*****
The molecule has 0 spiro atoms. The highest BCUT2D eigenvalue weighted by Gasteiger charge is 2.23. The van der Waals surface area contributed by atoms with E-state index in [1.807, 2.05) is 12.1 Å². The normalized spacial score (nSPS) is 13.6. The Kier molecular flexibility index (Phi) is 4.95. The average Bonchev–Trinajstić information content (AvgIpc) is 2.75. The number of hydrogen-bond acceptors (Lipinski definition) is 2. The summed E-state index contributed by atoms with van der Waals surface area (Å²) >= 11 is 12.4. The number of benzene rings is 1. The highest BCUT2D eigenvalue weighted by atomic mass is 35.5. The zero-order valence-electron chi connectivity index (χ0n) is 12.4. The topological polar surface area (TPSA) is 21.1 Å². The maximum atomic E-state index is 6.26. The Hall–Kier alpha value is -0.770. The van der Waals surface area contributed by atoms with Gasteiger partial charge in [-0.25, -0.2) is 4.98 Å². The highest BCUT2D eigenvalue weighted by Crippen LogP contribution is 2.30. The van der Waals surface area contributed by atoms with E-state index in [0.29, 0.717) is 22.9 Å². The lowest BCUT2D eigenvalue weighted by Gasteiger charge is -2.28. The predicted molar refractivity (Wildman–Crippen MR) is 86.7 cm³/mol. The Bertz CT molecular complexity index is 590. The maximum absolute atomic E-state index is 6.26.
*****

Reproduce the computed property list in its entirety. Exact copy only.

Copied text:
The molecule has 0 spiro atoms. The highest BCUT2D eigenvalue weighted by Gasteiger charge is 2.23. The van der Waals surface area contributed by atoms with E-state index in [1.807, 2.05) is 12.1 Å². The normalized spacial score (nSPS) is 13.6. The Kier molecular flexibility index (Phi) is 4.95. The average Bonchev–Trinajstić information content (AvgIpc) is 2.75. The number of hydrogen-bond acceptors (Lipinski definition) is 2. The summed E-state index contributed by atoms with van der Waals surface area (Å²) >= 11 is 12.4. The number of benzene rings is 1. The highest BCUT2D eigenvalue weighted by atomic mass is 35.5. The zero-order valence-electron chi connectivity index (χ0n) is 12.4. The topological polar surface area (TPSA) is 21.1 Å². The maximum atomic E-state index is 6.26. The Hall–Kier alpha value is -0.770. The van der Waals surface area contributed by atoms with Gasteiger partial charge in [-0.25, -0.2) is 4.98 Å². The highest BCUT2D eigenvalue weighted by Crippen LogP contribution is 2.30. The van der Waals surface area contributed by atoms with E-state index in [0.29, 0.717) is 22.9 Å². The lowest BCUT2D eigenvalue weighted by Gasteiger charge is -2.28. The predicted molar refractivity (Wildman–Crippen MR) is 86.7 cm³/mol. The Bertz CT molecular complexity index is 590. The maximum absolute atomic E-state index is 6.26.